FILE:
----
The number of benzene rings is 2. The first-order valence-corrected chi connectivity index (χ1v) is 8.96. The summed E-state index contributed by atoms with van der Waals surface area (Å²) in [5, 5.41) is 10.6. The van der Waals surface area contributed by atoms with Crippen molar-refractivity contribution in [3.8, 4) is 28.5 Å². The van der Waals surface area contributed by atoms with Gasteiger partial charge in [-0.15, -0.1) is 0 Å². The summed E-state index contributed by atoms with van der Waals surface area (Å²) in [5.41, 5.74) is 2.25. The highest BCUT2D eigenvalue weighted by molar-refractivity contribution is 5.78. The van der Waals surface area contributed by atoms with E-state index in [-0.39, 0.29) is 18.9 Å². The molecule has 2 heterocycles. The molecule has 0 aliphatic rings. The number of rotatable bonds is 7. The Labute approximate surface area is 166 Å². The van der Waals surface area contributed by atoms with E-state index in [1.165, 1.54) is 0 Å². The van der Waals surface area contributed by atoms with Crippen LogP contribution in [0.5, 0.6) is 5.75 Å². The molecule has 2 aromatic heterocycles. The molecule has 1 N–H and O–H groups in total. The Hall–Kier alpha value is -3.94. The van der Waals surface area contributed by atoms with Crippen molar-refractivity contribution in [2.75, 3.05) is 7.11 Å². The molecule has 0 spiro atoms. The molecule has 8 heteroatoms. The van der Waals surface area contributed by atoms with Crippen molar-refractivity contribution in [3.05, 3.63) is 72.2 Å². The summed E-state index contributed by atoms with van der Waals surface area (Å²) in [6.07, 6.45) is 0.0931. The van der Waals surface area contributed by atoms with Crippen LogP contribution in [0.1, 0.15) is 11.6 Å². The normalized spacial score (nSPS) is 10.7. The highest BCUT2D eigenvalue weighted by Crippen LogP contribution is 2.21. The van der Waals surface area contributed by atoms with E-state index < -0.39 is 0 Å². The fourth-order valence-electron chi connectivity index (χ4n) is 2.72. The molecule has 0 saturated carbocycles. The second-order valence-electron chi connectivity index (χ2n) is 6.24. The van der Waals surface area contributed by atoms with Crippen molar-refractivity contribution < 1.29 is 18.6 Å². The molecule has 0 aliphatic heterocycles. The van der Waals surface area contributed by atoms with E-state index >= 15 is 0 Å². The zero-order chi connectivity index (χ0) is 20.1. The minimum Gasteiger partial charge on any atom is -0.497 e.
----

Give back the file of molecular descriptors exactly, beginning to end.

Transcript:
The number of benzene rings is 2. The first-order valence-corrected chi connectivity index (χ1v) is 8.96. The summed E-state index contributed by atoms with van der Waals surface area (Å²) in [5, 5.41) is 10.6. The van der Waals surface area contributed by atoms with Crippen molar-refractivity contribution in [3.8, 4) is 28.5 Å². The van der Waals surface area contributed by atoms with Gasteiger partial charge in [-0.15, -0.1) is 0 Å². The summed E-state index contributed by atoms with van der Waals surface area (Å²) in [5.41, 5.74) is 2.25. The highest BCUT2D eigenvalue weighted by molar-refractivity contribution is 5.78. The van der Waals surface area contributed by atoms with E-state index in [-0.39, 0.29) is 18.9 Å². The molecule has 2 heterocycles. The molecule has 0 aliphatic rings. The number of rotatable bonds is 7. The Labute approximate surface area is 166 Å². The van der Waals surface area contributed by atoms with E-state index in [1.165, 1.54) is 0 Å². The van der Waals surface area contributed by atoms with Crippen LogP contribution in [0.5, 0.6) is 5.75 Å². The molecule has 2 aromatic heterocycles. The molecule has 1 N–H and O–H groups in total. The Hall–Kier alpha value is -3.94. The van der Waals surface area contributed by atoms with Crippen molar-refractivity contribution in [2.75, 3.05) is 7.11 Å². The molecule has 0 spiro atoms. The molecule has 8 heteroatoms. The van der Waals surface area contributed by atoms with Crippen molar-refractivity contribution in [3.05, 3.63) is 72.2 Å². The summed E-state index contributed by atoms with van der Waals surface area (Å²) in [6.07, 6.45) is 0.0931. The van der Waals surface area contributed by atoms with Crippen LogP contribution in [0.1, 0.15) is 11.6 Å². The normalized spacial score (nSPS) is 10.7. The highest BCUT2D eigenvalue weighted by Crippen LogP contribution is 2.21. The van der Waals surface area contributed by atoms with E-state index < -0.39 is 0 Å². The fourth-order valence-electron chi connectivity index (χ4n) is 2.72. The molecule has 0 saturated carbocycles. The second-order valence-electron chi connectivity index (χ2n) is 6.24. The van der Waals surface area contributed by atoms with Crippen molar-refractivity contribution < 1.29 is 18.6 Å². The molecule has 0 aliphatic heterocycles. The van der Waals surface area contributed by atoms with E-state index >= 15 is 0 Å². The zero-order chi connectivity index (χ0) is 20.1. The minimum Gasteiger partial charge on any atom is -0.497 e.